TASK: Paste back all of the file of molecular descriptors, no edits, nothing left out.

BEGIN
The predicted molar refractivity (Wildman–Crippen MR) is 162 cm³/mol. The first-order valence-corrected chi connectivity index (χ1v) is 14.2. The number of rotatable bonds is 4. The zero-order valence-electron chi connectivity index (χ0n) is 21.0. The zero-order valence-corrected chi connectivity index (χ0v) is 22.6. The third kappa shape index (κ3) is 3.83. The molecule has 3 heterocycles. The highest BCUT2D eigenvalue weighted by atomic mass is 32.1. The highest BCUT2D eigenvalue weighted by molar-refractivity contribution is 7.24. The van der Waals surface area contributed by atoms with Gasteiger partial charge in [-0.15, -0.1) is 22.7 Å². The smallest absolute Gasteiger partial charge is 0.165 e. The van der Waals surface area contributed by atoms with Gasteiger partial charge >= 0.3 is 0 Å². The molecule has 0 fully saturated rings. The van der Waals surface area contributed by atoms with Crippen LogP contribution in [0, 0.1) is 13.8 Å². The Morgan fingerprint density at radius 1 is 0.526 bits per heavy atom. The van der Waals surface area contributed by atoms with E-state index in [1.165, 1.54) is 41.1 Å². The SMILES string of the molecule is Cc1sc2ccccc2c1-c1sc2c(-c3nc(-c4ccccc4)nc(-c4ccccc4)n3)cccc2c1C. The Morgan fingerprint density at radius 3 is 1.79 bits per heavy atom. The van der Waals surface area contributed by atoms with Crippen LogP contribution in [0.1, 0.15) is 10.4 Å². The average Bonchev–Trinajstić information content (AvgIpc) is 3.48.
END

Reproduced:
The predicted molar refractivity (Wildman–Crippen MR) is 162 cm³/mol. The first-order valence-corrected chi connectivity index (χ1v) is 14.2. The number of rotatable bonds is 4. The zero-order valence-electron chi connectivity index (χ0n) is 21.0. The zero-order valence-corrected chi connectivity index (χ0v) is 22.6. The third kappa shape index (κ3) is 3.83. The molecule has 3 heterocycles. The highest BCUT2D eigenvalue weighted by atomic mass is 32.1. The highest BCUT2D eigenvalue weighted by molar-refractivity contribution is 7.24. The van der Waals surface area contributed by atoms with Gasteiger partial charge in [-0.15, -0.1) is 22.7 Å². The smallest absolute Gasteiger partial charge is 0.165 e. The van der Waals surface area contributed by atoms with Gasteiger partial charge >= 0.3 is 0 Å². The molecule has 0 fully saturated rings. The van der Waals surface area contributed by atoms with Crippen LogP contribution in [0, 0.1) is 13.8 Å². The Morgan fingerprint density at radius 1 is 0.526 bits per heavy atom. The van der Waals surface area contributed by atoms with E-state index in [1.165, 1.54) is 41.1 Å². The SMILES string of the molecule is Cc1sc2ccccc2c1-c1sc2c(-c3nc(-c4ccccc4)nc(-c4ccccc4)n3)cccc2c1C. The Morgan fingerprint density at radius 3 is 1.79 bits per heavy atom. The van der Waals surface area contributed by atoms with Crippen LogP contribution in [0.1, 0.15) is 10.4 Å². The average Bonchev–Trinajstić information content (AvgIpc) is 3.48.